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About Sickkids
About SickKids

April 30, 2008

SickKids Chief of Research elected to the U.S. National Academy of Sciences

SickKids Chief of Research, and Senior Scientist, Dr. Janet Rossant has been elected to the U.S. National Academy of Sciences (NAS) (http://www.national-academies.org/ ). Announced in an April 29 th media release from the NAS, Rossant was among 72 new members and one of only 18 foreign associates elected to the Academy this year.

“Janet Rossant is a brilliant scientist and a visionary leader who has significantly impacted the international research community,” said SickKids President and CEO Mary Jo Haddad. “Janet is an incredible asset to SickKids, to Ontario and to Canada . Dr. Rossant's membership to the National Academy of Science is a tremendous acknowledgement of her scientific contributions.”

Recognizing distinguished achievements in original research, membership in the NAS is considered one of the highest honours that can be accorded to a scientist or engineer in the U.S. Being elected as a foreign associate is, in a sense, an even greater achievement as the pool of potential members is large but only a maximum of 18 are elected per year. There are only 397 foreign associate members in total at present time. Rossant's membership brings the total of active Canadian members to 16.

Established in 1863 by a congressional act of incorporation signed by Abraham Lincoln, the NAS has a long and distinguished history. Members are scientists and engineers dedicated to upholding the standards and advancement of scientific study. The Academy acts as an official adviser to the federal government, upon request, in any matter of science or technology. Candidates for membership must be nominated by an existing Academy member and each nomination undergoes intense scrutiny and a rigorous process. According to NAS membership protocols, foreign associates are nonvoting members of the Academy. Rossant was elected to the Academy's Cell and Developmental Biology section.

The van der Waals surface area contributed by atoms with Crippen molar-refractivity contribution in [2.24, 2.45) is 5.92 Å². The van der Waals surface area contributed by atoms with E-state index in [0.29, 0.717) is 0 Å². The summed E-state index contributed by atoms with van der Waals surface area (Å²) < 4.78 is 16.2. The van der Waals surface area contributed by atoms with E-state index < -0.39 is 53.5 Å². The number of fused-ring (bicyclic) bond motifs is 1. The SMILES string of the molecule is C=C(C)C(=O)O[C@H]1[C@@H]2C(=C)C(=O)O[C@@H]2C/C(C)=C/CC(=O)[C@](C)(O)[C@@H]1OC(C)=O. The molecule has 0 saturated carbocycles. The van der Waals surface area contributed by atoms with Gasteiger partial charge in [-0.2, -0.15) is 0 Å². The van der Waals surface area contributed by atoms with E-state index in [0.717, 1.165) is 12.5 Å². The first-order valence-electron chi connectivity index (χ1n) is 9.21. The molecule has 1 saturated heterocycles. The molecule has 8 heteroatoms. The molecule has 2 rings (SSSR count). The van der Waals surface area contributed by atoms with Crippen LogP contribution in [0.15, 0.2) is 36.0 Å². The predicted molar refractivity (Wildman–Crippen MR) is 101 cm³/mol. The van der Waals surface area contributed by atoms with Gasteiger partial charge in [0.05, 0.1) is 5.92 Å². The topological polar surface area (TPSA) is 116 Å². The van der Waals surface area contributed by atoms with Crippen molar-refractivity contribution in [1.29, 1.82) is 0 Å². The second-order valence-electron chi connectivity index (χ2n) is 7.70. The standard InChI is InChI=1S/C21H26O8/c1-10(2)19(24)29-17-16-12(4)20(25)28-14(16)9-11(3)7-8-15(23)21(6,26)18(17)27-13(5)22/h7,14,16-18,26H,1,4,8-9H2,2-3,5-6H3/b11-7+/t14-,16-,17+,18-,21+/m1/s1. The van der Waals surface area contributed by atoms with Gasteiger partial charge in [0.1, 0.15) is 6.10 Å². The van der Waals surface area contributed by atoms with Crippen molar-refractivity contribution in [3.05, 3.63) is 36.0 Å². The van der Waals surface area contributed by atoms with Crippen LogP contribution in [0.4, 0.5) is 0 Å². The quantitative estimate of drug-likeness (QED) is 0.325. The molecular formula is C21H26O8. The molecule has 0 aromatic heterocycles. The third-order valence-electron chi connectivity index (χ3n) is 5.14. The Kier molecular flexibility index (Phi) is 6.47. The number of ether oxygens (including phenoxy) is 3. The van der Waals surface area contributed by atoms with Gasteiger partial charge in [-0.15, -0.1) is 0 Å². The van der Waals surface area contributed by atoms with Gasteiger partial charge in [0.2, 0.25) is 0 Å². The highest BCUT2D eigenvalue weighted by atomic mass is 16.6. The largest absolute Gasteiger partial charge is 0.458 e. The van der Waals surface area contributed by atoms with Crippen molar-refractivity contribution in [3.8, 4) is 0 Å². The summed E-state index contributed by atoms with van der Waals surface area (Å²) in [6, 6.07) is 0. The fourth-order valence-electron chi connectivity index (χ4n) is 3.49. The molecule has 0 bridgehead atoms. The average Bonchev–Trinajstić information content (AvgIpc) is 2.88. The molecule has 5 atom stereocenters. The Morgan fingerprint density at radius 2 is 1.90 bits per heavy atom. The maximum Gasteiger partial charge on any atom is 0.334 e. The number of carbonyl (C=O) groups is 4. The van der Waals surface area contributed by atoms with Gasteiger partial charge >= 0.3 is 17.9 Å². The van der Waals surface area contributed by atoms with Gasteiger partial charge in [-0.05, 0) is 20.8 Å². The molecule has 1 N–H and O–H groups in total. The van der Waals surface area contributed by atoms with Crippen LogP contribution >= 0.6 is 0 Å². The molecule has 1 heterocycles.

A University Professor, and Professor in the Department of Molecular and Medical Genetics and the Department of Obstetrics/Gynaecology at the University of Toronto, Rossant is recognized as a leader in developmental biology and stem cell research. Widely known for her studies of the genes that control embryonic development in the mouse, Rossant has pioneered techniques for following cell fate and altering genes in embryos. This work continues to resonate in medical genetic research. Her current research focuses on stem cell development and cell differentiation in the developing embryo, important areas for the study of birth defects as well as regenerative medicine. Firmly planted on the front lines of technological change, Dr. Rossant has established SickKids as a global forerunner in genetic research. She is Deputy Scientific Director of the Canadian Stem Cell Network and she directs the Centre for Modelling Human Disease in Toronto , which is undertaking genome-wide mutagenesis in mice to develop new mouse models of human disease.

Rossant trained at the Universities of Oxford and Cambridge, United Kingdom and has been in Canada since 1977, first at Brock University and then at the Samuel Lunenfeld Research Institute, Mount Sinai Hospital, Toronto, from 1985 to 2005. She is a Fellow of both the Royal Societies of London and Canada and a Distinguished Investigator of the Canadian Institutes of Health Research. In 2007, Rossant was awarded the March of Dimes Prize in Developmental Biology.

For more information, please contact:

Janice Nicholson
Public Affairs
The Hospital for Sick Children
Phone: 416-813-6684
Fax: 416-813-5328
email: janice.nicholson@sickkids.ca